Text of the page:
Changing human behavior is a difficult thing — even when a person wants to change. Using the tools of neuroscience, Emily Falk, Ph.D., studies how the brain reacts to messages and moments in our day-to-day lives, and what can be done to make behavior change stick. Falk is a Professor of Communication, Psychology, and Marketing at the Annenberg School for Communication at the University of Pennsylvania and director of its Communication Neuroscience Lab.
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New Annenberg assistant professor David Lydon-Staley, Ph.D., studies substance use and abuse over the lifespan, with an emphasis on how the small moments of our lives compound to influence our overall behavior. Much of his research focuses on adolescents ages 14-16, and often uses mobile phones as a tool to understand behavior.
This presentation describes emerging research on tobacco product marketing, regulation, and communication, including consideration of the research opportunities and challenges that are presented by the proliferation and uptake of diverse nicotine products around the world. Studies to monitor and assess the effects of both direct marketing (e.g., point of sale, product packaging, Internet) and indirect marketing (e.g., entertainment media) are described. Experimental and quasi-experimental studies of policy innovations highlight opportunities for effective counter-marketing via product packaging and labeling regulations, as well as for communications to support smoking cessation. Insights and implications of these studies for the US, as well as for global tobacco control efforts, are highlighted throughout the presentation.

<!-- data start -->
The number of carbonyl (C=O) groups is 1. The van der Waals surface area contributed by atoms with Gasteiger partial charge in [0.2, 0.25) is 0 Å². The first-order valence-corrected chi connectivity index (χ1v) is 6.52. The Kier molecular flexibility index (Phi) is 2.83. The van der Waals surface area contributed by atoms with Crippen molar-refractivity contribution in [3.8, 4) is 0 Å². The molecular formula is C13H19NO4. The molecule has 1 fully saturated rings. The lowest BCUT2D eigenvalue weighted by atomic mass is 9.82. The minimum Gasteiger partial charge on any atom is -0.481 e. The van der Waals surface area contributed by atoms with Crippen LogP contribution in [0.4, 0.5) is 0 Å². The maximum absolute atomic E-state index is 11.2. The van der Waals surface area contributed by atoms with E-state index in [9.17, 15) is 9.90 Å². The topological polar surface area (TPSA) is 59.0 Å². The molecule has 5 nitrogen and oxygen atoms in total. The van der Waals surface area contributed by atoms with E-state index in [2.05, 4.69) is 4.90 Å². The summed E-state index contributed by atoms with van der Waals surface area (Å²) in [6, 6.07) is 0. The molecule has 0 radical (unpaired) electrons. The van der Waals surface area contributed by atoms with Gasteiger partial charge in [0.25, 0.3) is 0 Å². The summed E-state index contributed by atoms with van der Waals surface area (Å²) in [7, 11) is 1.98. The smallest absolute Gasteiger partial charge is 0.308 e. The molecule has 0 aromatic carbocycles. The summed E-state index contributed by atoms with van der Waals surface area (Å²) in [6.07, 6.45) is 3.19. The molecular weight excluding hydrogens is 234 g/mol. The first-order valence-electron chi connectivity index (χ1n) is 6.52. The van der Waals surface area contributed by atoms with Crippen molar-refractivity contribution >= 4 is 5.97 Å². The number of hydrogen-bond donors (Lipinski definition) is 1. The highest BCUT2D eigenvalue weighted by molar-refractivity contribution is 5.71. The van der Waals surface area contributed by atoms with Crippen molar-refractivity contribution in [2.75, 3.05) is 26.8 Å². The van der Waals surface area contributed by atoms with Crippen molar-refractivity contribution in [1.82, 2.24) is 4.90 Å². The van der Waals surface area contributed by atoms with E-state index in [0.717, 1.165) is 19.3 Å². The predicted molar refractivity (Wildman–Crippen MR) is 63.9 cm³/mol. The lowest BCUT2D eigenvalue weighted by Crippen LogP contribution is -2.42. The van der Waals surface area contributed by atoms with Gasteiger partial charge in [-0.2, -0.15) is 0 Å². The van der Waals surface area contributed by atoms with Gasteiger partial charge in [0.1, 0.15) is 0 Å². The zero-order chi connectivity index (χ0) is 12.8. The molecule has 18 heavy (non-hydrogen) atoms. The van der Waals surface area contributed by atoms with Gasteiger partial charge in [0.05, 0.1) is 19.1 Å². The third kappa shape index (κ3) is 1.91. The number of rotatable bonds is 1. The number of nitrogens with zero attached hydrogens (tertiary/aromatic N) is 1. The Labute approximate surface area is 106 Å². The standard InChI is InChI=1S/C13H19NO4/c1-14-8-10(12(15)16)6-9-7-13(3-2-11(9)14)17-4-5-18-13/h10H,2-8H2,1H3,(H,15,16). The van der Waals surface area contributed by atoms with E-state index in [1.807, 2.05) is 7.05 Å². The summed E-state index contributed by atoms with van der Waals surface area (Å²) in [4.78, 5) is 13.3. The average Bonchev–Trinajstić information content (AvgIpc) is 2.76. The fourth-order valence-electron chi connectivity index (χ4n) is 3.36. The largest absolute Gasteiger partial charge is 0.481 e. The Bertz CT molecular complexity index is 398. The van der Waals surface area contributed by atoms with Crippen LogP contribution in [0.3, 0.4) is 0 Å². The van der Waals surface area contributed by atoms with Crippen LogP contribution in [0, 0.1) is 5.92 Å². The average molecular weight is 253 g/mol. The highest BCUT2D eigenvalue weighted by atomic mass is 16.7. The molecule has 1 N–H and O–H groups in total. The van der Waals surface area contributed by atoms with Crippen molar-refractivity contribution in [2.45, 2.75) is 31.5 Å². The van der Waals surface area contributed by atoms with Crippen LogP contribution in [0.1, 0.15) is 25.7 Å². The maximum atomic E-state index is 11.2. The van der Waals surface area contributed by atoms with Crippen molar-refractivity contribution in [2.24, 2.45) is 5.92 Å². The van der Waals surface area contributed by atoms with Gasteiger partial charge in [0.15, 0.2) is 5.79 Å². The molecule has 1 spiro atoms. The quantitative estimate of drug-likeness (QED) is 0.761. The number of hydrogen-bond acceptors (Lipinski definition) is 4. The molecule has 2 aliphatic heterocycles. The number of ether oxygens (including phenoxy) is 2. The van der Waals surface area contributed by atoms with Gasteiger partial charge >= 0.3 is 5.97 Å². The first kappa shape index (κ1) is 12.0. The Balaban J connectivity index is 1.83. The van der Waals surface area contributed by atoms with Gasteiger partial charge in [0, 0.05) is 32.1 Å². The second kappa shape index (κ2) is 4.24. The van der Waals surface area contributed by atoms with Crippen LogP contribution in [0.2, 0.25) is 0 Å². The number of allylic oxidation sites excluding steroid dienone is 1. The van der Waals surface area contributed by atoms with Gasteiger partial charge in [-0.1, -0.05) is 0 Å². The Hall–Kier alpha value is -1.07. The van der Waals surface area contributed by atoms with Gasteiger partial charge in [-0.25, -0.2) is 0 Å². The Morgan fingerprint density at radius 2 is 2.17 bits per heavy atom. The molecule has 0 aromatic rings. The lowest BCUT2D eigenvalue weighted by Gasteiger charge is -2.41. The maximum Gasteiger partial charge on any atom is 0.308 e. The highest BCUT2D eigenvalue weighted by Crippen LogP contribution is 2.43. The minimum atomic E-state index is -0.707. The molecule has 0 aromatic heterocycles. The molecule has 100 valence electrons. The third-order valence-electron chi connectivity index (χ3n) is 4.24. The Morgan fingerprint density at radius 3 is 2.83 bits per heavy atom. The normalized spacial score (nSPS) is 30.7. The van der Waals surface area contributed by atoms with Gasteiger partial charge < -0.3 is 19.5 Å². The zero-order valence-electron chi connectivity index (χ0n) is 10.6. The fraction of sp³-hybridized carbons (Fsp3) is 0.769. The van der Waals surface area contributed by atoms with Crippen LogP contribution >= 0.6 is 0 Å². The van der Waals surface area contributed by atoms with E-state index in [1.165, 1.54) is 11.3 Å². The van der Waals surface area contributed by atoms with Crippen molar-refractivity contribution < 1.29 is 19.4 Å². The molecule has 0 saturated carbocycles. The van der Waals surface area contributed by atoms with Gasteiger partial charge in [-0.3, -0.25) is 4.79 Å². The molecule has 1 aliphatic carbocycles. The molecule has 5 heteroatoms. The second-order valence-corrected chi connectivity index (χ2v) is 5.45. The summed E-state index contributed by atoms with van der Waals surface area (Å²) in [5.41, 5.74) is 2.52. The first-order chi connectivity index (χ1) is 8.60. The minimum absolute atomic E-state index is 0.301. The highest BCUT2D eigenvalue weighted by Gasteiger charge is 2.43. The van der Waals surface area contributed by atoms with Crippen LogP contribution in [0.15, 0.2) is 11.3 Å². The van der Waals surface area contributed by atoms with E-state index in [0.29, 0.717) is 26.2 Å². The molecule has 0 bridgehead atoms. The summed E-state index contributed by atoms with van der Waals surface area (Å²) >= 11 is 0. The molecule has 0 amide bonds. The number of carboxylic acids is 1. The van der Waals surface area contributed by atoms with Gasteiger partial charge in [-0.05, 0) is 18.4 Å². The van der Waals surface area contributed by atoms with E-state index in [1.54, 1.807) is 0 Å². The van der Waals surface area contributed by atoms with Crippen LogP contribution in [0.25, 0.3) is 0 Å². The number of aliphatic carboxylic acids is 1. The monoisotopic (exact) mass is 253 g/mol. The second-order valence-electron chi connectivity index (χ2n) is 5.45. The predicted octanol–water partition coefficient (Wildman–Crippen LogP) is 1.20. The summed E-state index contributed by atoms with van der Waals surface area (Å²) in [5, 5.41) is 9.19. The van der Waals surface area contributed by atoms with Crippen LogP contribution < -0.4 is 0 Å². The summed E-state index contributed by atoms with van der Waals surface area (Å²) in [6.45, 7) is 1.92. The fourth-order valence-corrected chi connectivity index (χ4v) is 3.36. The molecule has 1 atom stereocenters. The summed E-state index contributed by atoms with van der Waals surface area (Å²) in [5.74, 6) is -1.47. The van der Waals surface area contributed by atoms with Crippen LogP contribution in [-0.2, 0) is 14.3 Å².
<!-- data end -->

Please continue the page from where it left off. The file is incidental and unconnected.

Dr. Thrasher received his PhD in Health Behavior from the University of North Carolina and is an Associate Professor in the Department of Health Promotion, Education & Behavior in the Arnold School of Public Health at the University of South Carolina. For over a decade, he has been a Researcher and Visiting Professor at the Mexican National Institute of Public Health, where much of his research is based. His research generally focuses on assessing the effects of media and policy interventions on nutrition- and smoking-related perceptions and behavior. A particular emphasis of this work involves assessing the consistency of media and policy effects across populations that differ in terms of sociocultural background and risk. NIH-funded research he currently leads examines the psychosocial and behavioral effects of product warning labels, tobacco marketing, and entertainment media across countries. He has authored over 160 peer-reviewed articles; serves on numerous scientific, regulatory, editorial, and advocacy workgroups and committees; and often provides consultation to governments on tobacco policy and communications, including in his current role a voting member of the Food and Drug Administration’s Tobacco Product Scientific Advisory Committee.
In 2009, passage of the Tobacco Control Act granted the FDA the authority to set product standards for nicotine content in cigarettes if such action is likely to benefit public health. Such action could reduce the prevalence of smoking by decreasing the likelihood that new users will become dependent and increasing the likelihood that current users will stop smoking. The regulatory science pertaining to the risks and benefits of reducing nicotine in cigarettes will be a critical determinant of FDA action.